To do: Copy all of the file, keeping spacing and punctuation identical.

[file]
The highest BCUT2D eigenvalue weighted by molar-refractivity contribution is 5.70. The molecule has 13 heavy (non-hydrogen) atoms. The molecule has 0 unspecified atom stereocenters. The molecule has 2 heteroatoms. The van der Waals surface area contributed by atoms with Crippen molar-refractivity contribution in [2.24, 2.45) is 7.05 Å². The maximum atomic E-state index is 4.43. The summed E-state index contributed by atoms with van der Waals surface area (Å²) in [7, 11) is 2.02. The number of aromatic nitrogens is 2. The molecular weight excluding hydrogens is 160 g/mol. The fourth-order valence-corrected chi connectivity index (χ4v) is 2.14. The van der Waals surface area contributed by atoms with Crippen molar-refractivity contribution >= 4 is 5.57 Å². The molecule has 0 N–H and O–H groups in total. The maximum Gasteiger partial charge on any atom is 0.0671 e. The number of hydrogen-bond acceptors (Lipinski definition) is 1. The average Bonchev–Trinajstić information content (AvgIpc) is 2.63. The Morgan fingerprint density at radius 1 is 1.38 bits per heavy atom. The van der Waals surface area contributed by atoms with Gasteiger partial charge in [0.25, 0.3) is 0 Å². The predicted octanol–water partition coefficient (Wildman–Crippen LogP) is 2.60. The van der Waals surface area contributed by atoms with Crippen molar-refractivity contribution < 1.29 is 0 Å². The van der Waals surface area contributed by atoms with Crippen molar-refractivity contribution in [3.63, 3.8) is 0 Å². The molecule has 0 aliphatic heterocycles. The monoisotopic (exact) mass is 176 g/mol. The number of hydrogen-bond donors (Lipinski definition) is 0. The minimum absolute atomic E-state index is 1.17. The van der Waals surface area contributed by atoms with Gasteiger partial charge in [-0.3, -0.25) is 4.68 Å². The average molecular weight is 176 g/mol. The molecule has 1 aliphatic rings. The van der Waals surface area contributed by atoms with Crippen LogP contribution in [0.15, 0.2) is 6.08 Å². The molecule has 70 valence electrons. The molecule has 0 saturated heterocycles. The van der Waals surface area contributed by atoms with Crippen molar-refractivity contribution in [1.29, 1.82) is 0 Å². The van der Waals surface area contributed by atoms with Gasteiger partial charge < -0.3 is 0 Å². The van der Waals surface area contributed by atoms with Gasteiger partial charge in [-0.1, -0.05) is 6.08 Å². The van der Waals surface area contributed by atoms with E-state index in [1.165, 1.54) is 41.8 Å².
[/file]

The highest BCUT2D eigenvalue weighted by molar-refractivity contribution is 5.70. The molecule has 13 heavy (non-hydrogen) atoms. The molecule has 0 unspecified atom stereocenters. The molecule has 2 heteroatoms. The van der Waals surface area contributed by atoms with Crippen molar-refractivity contribution in [2.24, 2.45) is 7.05 Å². The maximum atomic E-state index is 4.43. The summed E-state index contributed by atoms with van der Waals surface area (Å²) in [7, 11) is 2.02. The number of aromatic nitrogens is 2. The molecular weight excluding hydrogens is 160 g/mol. The fourth-order valence-corrected chi connectivity index (χ4v) is 2.14. The van der Waals surface area contributed by atoms with Crippen molar-refractivity contribution >= 4 is 5.57 Å². The molecule has 0 N–H and O–H groups in total. The maximum Gasteiger partial charge on any atom is 0.0671 e. The number of hydrogen-bond acceptors (Lipinski definition) is 1. The average Bonchev–Trinajstić information content (AvgIpc) is 2.63. The Morgan fingerprint density at radius 1 is 1.38 bits per heavy atom. The van der Waals surface area contributed by atoms with Gasteiger partial charge in [0.25, 0.3) is 0 Å². The predicted octanol–water partition coefficient (Wildman–Crippen LogP) is 2.60. The van der Waals surface area contributed by atoms with Crippen molar-refractivity contribution < 1.29 is 0 Å². The van der Waals surface area contributed by atoms with Crippen molar-refractivity contribution in [3.63, 3.8) is 0 Å². The molecule has 0 aliphatic heterocycles. The monoisotopic (exact) mass is 176 g/mol. The number of hydrogen-bond donors (Lipinski definition) is 0. The minimum absolute atomic E-state index is 1.17. The van der Waals surface area contributed by atoms with Gasteiger partial charge in [-0.3, -0.25) is 4.68 Å². The average molecular weight is 176 g/mol. The molecule has 1 aliphatic rings. The van der Waals surface area contributed by atoms with Crippen LogP contribution in [0.15, 0.2) is 6.08 Å². The molecule has 70 valence electrons. The molecule has 0 saturated heterocycles. The van der Waals surface area contributed by atoms with Crippen molar-refractivity contribution in [1.29, 1.82) is 0 Å². The van der Waals surface area contributed by atoms with Gasteiger partial charge < -0.3 is 0 Å². The van der Waals surface area contributed by atoms with Gasteiger partial charge in [-0.1, -0.05) is 6.08 Å². The van der Waals surface area contributed by atoms with E-state index in [1.165, 1.54) is 41.8 Å².